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Thursday, March 20, 2014

Spring Equinox

Happy Spring!


There are two equinoxes every year – in March and September – when the sun shines directly on the equator and the length of day and night is nearly equal. Seasons are opposite on either side of the equator, so the equinox in March is also known as the "spring equinox" in the northern hemisphere. However, in the southern hemisphere, it's known as the "autumnal (fall) equinox".



On the equinox, night and day are nearly exactly the same length – 12 hours – all over the world. This is the reason it's called an "equinox", derived from Latin, meaning "equal night".
However, even if this is widely accepted, it isn't entirely true. In reality equinoxes don't have exactly 12 hours of daylight.




The March equinox occurs the moment the sun crosses the celestial equator – the imaginary line in the sky above the Earth’s equator – from south to north. This happens either on March 19, 20 or 21 every year. On any other day of the year, the Earth's axis tilts a little away from or towards the Sun. But on the two equinoxes, the Earth's axis tilts neither away from nor towards the Sun.



In the northern hemisphere the March equinox marks the start of spring and has long been celebrated as a time of rebirth. Many cultures and religions celebrate or observe holidays and festivals around the March equinox, like the Easter and Passover.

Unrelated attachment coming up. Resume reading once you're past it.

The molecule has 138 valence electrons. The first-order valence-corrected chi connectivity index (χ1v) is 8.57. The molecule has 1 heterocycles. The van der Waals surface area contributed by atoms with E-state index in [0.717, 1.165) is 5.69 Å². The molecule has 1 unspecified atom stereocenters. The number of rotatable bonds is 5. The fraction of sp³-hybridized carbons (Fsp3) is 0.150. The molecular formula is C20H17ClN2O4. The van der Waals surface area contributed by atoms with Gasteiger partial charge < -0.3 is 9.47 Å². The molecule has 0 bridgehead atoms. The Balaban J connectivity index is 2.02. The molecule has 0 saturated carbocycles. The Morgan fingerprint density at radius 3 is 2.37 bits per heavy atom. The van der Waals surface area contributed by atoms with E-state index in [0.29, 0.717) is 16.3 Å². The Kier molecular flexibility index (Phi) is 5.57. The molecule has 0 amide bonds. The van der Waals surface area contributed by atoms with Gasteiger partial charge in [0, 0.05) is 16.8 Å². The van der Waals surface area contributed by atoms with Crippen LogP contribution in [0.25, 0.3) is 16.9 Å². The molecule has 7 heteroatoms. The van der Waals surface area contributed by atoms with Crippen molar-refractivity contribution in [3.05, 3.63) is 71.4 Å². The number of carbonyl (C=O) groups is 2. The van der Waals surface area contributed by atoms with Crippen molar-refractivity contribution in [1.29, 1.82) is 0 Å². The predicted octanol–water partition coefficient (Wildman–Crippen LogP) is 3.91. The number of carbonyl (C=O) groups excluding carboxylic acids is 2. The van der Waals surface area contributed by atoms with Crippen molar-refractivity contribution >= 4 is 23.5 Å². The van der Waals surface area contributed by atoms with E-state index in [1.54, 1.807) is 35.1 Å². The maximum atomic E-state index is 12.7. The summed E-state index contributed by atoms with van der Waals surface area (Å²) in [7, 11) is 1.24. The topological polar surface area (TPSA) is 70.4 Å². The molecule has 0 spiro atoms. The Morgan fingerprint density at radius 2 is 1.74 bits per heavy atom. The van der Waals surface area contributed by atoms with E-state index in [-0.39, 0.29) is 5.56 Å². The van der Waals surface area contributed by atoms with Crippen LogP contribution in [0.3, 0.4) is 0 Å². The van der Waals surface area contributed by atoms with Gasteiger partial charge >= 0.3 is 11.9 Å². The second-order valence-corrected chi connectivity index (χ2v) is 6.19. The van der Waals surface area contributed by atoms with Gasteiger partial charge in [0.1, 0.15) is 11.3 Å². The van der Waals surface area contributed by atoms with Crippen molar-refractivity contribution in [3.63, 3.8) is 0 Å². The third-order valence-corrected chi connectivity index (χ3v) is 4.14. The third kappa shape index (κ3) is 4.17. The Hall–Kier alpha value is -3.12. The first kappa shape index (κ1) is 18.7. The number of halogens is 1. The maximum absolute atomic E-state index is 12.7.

Cultural importance

Equinoxes – along with solstices – have been celebrated in cultures all over the world for as long as we have written history. One of the most famous ancient Spring equinox celebrations was the Mayan sacrificial ritual by the main pyramid in Chichen Itza, Mexico.



The snake of sunlight

The main pyramid – also known as El Castillo – has four staircases running from the top to the bottom of the pyramid's faces, notorious for the bloody human sacrifices that used to take place here.

The staircases are built at a carefully calculated angle which makes it look like an enormous snake of sunlight slithers down the stairs at the precise moment of the equinox.




The Mayan calendar was very precise in this respect, but today the Mayan calendar is most famous for ending exactly at 11:11 UTC on the 2012 December Solstice .

March Equinox in Montpelier, Vermont, U.S.A. is on
Thursday, March 20, 2014 at 12:57 PM EDT (Change city)

March Equinox in Universal Coordinated Time is on
Thursday, March 20, 2014 at 16:57 UTC  

Source:  timeanddate.com

The end of March is the focus for a number of religious and traditional celebrations. As the sun appears to cross the earth's equator on the 20th or 21st of March, entering the Zodiacal sign of Aries, day and night will be equal in length.



Flowers:  Lilies, daffodils, crocus, tulips; snowdrops

Incense: Jasmine; rose; sandalwood

Decorations: Spring Flowers; colored eggs; baskets; ribbons

Colors: Yellow; pink; light blue; light orange; yellow-green; lavender; green and brown




A Spring Prayer

What once was will never be.
I'm making room for the new me.
Be gone, Be gone!
Let me feel, let me see,
Now reborn in positivity.
As I hatch into Spring,
Let all good things now come in.